How President Obama’s Re-election Helps Women

Minutes after polls on the West Coast had closed Tuesday night — and even before votes in Florida, Ohio, and Virginia had been counted — news outlets declared President Barack Obama the winner of the 2012 election.

“Today we congratulate President Obama on his re-election,” Kristin Rowe-Finkbeiner, the executive director and co-founder of MomsRising, said in a statement. “We’re ready to move forward with him to ensure that we close the gender wage gap, to see health care reform fully implemented so that all our families get the health care they need, and to secure earned sick days for all workers.”

Women were the coveted demographic during this campaign season, which set new records for advertisement spending and animosity levels. Insensitive comments about “legitimate rape” may have cost Republican Congressman Todd Akin the Senate race in Missouri, and in Indiana, Democratic Representative Joe Donnelly beat State Treasurer Richard Mourdock, a Tea Party-backed candidate who said during a recent debate that pregnancy from rape “is something God intended to happen.”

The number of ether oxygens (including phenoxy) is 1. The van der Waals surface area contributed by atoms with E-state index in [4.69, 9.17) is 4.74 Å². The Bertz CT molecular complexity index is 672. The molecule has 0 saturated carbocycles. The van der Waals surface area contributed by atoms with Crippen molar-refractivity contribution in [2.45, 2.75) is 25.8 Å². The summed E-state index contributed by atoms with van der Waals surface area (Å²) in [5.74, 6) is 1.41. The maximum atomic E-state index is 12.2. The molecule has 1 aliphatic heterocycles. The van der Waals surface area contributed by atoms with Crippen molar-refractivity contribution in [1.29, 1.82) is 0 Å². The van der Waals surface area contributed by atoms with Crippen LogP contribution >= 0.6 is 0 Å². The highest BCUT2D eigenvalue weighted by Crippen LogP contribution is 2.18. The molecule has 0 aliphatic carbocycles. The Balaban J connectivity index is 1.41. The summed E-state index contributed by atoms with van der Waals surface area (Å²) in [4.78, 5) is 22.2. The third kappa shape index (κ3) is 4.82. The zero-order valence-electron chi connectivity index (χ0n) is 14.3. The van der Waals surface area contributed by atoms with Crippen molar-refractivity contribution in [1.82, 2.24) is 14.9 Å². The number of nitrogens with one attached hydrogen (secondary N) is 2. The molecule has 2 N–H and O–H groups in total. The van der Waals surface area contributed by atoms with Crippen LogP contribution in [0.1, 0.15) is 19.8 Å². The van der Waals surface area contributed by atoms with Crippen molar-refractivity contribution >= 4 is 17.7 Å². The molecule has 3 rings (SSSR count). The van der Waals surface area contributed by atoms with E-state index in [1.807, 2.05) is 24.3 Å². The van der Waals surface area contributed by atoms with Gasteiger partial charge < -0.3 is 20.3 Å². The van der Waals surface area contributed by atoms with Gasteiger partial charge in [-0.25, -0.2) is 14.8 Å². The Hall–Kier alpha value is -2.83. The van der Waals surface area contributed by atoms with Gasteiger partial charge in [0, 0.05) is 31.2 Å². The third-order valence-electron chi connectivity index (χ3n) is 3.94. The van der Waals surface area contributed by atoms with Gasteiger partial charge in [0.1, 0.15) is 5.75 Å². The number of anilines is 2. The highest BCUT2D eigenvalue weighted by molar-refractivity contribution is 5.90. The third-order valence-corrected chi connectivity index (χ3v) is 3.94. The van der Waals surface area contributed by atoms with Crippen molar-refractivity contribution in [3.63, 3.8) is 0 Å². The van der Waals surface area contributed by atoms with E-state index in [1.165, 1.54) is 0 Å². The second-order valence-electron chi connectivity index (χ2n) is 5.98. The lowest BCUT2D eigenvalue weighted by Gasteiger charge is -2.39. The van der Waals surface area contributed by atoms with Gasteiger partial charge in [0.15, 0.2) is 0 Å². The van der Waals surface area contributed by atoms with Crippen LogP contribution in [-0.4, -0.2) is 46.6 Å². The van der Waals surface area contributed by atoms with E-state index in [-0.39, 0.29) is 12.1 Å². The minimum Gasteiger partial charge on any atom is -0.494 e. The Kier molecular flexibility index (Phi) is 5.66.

Though women from both political parties were quick to point out that women care about more than just reproductive rights.

How will Obama’s re-election effect women?

• With Democrats on track to hold the Senate, the Affordable Care Act — also known as Obamacare — is likely to be fully implemented, making domestic violence counseling and breast feeding support available to more women, and covering well-visits and prescription contraceptives with no out-of-pocket costs for patients.

• If a Supreme Court justice retires in the next four years, it’s likely that his or her replacement will support Roe v. Wade.

• Paid parental leave is still a political non-starter, but ensuring that women receive equal pay for equal work will continue to be a priority.